The second scene etched on my memory is set in a sombre living-room with a low ceiling 40 kilometres south of Paris. It is 1998; I’m sitting on a couch opposite Agathe Habyarimana, now the widow of the former Rwandan president, whose plane was shot down on 6 April 1994, triggering the genocide. Photographs of the slain general cover the walls. Next to Mrs Habyarimana, now in her mid-fifties, sit four of her eight children: Jeanne and Marie-Merci; Léon and Bernard. I’ve been seeing Bernard for some time and he has persuaded his mother to meet me on her return to France after two years in Gabon. There are many grandchildren underfoot; eventually they’re banished from the room.
What do you ask ‘the Lady Macbeth of the Rwandan genocide’, as Philip Gourevitch called her? How do you approach a conversation with someone who’s been portrayed as the latter-day incarnation of a legendary sorceress in Rwandan dynastic history? Or as the ultimate ‘Hutu power’ extremist, who some believed was behind the assassination of her own husband for accepting a power-sharing agreement – the Arusha Peace Agreement signed in August 1993 – with the Tutsi rebel movement? What can you say to someone who’s generally presented by journalists, human rights activists and academics as the engineer of the 1994 extermination campaign? I ask myself a simpler question: would her grown-up children huddle around her if there were grounds for suspicion that she conspired to murder their father?
Agathe Habyarimana recounts what she saw in Rwanda during the genocide, from the moment she and her family heard the explosion of the presidential jet, which was hit by a missile right above their heads at 8.25 p.m., with debris raining into their garden, until her evacuation by the French army three days later. ‘We collected the body parts and gathered them on plastic sheeting or carpets. We were able to identify my husband, Elie’ – she’s referring to one of her half-brothers – ‘and several other members of the delegation. But our efforts were hampered as we were under constant gunfire. I didn’t speak to any civilian or military authority, still less issue orders.’ In addition to her only brother, ‘Mister Z’, Agathe Habyarimana had two half-brothers. Elie Sagatwa was one of them; he was also her husband’s private secretary. If the akazu really was the nerve centre of the genocidal project kick-started by the president’s assassination, would Sagatwa and his sister have hatched a plot that involved Sagatwa’s own death, in order to kill a man they were both intimate with, and could easily have eliminated in some other, simpler way?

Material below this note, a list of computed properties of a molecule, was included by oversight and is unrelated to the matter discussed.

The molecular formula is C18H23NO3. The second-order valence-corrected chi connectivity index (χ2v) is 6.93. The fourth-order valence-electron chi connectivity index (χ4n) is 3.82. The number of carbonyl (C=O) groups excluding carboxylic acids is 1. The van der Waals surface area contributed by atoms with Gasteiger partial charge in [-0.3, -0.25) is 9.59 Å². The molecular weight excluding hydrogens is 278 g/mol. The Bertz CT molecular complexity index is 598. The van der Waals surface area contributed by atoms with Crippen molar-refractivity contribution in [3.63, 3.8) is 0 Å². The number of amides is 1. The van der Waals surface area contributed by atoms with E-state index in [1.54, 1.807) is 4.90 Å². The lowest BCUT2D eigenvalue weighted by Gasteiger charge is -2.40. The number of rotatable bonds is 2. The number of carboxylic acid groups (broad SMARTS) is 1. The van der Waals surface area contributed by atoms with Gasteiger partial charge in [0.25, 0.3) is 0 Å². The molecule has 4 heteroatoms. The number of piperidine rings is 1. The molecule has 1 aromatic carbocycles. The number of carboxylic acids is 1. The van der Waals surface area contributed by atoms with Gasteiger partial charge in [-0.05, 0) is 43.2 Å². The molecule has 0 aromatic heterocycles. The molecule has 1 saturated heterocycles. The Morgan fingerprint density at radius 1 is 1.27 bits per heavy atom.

A few months and several meetings later, I published an interview with Agathe Habyarimana in Libération. The interview was a scoop, but the prospect of providing a platform for a notorious génocidaire had prompted a ruckus in the newsroom. One of my colleagues had described my piece as ‘revisionism’. I told the editor-in-chief that I was always eager to revise what I or others had got wrong and suggested my colleague should write a profile of Agathe Habyarimana containing all the incriminating facts he could muster, which could be printed alongside my interview. After ten days, the face-off ended with a bad compromise. There wouldn’t be a profile but my interview had to be kept short. So in fewer than a hundred words, headlined ‘I’m not afraid of the truth,’ Mrs Habyarimana said that she was ready to appear before the ICTR at any time, that the akazu was a portmanteau word, a term of convenience, and that her son Jean-Pierre had never been a ‘pal’ of Mitterrand’s son, Jean-Christophe, who was his father’s Africa hand at the Elysée in the 1980s and early 1990s. ‘So much has been invented without ever giving me a fair chance to reply.’ That was the only sentence I felt uncomfortable about publishing.